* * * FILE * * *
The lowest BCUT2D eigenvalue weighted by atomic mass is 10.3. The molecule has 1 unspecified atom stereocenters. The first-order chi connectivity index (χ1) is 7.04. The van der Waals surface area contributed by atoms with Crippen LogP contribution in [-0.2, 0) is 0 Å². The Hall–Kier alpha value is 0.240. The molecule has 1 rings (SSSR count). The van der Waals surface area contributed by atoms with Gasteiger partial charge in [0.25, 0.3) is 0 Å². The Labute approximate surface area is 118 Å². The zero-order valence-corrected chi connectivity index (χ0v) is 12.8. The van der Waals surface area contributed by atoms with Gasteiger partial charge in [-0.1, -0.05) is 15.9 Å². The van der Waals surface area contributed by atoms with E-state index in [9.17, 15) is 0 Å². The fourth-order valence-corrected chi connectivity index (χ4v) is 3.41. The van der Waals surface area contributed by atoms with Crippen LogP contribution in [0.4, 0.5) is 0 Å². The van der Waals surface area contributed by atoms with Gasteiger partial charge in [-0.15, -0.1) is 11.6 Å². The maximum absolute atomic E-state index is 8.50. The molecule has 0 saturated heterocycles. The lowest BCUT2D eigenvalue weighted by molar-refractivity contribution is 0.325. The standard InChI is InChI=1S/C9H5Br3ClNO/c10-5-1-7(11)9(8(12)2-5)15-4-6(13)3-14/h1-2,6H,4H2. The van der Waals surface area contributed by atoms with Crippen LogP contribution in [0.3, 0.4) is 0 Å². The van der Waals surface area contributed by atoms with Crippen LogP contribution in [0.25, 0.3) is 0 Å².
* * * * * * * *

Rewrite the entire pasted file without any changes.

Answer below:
The lowest BCUT2D eigenvalue weighted by atomic mass is 10.3. The molecule has 1 unspecified atom stereocenters. The first-order chi connectivity index (χ1) is 7.04. The van der Waals surface area contributed by atoms with Crippen LogP contribution in [-0.2, 0) is 0 Å². The Hall–Kier alpha value is 0.240. The molecule has 1 rings (SSSR count). The van der Waals surface area contributed by atoms with Gasteiger partial charge in [0.25, 0.3) is 0 Å². The Labute approximate surface area is 118 Å². The zero-order valence-corrected chi connectivity index (χ0v) is 12.8. The van der Waals surface area contributed by atoms with Gasteiger partial charge in [-0.1, -0.05) is 15.9 Å². The van der Waals surface area contributed by atoms with E-state index in [9.17, 15) is 0 Å². The fourth-order valence-corrected chi connectivity index (χ4v) is 3.41. The van der Waals surface area contributed by atoms with Crippen LogP contribution in [0.4, 0.5) is 0 Å². The van der Waals surface area contributed by atoms with Gasteiger partial charge in [-0.15, -0.1) is 11.6 Å². The maximum absolute atomic E-state index is 8.50. The molecule has 0 saturated heterocycles. The lowest BCUT2D eigenvalue weighted by molar-refractivity contribution is 0.325. The standard InChI is InChI=1S/C9H5Br3ClNO/c10-5-1-7(11)9(8(12)2-5)15-4-6(13)3-14/h1-2,6H,4H2. The van der Waals surface area contributed by atoms with Crippen LogP contribution in [0.3, 0.4) is 0 Å². The van der Waals surface area contributed by atoms with Crippen LogP contribution in [0.25, 0.3) is 0 Å².